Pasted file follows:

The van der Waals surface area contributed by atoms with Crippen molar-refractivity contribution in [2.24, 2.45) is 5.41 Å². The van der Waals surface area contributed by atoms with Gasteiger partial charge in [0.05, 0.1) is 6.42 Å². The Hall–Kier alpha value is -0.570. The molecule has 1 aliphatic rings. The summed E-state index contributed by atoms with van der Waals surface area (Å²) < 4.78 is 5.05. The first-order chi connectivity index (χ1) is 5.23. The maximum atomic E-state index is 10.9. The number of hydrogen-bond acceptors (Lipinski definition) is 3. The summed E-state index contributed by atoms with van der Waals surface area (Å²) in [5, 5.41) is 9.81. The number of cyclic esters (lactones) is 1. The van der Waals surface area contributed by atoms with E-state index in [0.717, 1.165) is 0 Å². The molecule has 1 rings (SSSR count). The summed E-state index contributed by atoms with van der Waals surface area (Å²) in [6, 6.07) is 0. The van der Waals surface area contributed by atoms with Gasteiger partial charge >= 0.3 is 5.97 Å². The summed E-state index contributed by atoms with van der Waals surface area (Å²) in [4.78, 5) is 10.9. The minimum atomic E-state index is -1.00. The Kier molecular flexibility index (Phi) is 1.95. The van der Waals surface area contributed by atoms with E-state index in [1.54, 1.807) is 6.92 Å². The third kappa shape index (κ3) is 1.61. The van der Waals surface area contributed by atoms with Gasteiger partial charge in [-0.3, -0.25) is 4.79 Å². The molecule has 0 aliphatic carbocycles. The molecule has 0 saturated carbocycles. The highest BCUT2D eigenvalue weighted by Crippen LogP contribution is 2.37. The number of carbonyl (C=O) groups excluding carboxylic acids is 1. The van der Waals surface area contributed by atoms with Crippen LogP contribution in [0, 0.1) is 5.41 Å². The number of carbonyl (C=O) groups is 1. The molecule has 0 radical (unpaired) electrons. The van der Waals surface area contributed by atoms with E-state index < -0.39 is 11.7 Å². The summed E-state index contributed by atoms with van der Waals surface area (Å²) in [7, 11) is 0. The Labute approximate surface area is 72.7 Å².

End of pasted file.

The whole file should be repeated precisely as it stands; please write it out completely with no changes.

The van der Waals surface area contributed by atoms with Crippen molar-refractivity contribution in [2.24, 2.45) is 5.41 Å². The van der Waals surface area contributed by atoms with Gasteiger partial charge in [0.05, 0.1) is 6.42 Å². The Hall–Kier alpha value is -0.570. The molecule has 1 aliphatic rings. The summed E-state index contributed by atoms with van der Waals surface area (Å²) < 4.78 is 5.05. The first-order chi connectivity index (χ1) is 5.23. The maximum atomic E-state index is 10.9. The number of hydrogen-bond acceptors (Lipinski definition) is 3. The summed E-state index contributed by atoms with van der Waals surface area (Å²) in [5, 5.41) is 9.81. The number of cyclic esters (lactones) is 1. The van der Waals surface area contributed by atoms with E-state index in [0.717, 1.165) is 0 Å². The molecule has 1 rings (SSSR count). The summed E-state index contributed by atoms with van der Waals surface area (Å²) in [6, 6.07) is 0. The van der Waals surface area contributed by atoms with Gasteiger partial charge >= 0.3 is 5.97 Å². The summed E-state index contributed by atoms with van der Waals surface area (Å²) in [4.78, 5) is 10.9. The minimum atomic E-state index is -1.00. The Kier molecular flexibility index (Phi) is 1.95. The van der Waals surface area contributed by atoms with E-state index in [1.54, 1.807) is 6.92 Å². The third kappa shape index (κ3) is 1.61. The van der Waals surface area contributed by atoms with Gasteiger partial charge in [-0.3, -0.25) is 4.79 Å². The molecule has 0 aliphatic carbocycles. The molecule has 0 saturated carbocycles. The highest BCUT2D eigenvalue weighted by Crippen LogP contribution is 2.37. The number of carbonyl (C=O) groups excluding carboxylic acids is 1. The van der Waals surface area contributed by atoms with Crippen LogP contribution in [0, 0.1) is 5.41 Å². The number of carbonyl (C=O) groups is 1. The molecule has 0 radical (unpaired) electrons. The van der Waals surface area contributed by atoms with E-state index < -0.39 is 11.7 Å². The summed E-state index contributed by atoms with van der Waals surface area (Å²) in [7, 11) is 0. The Labute approximate surface area is 72.7 Å².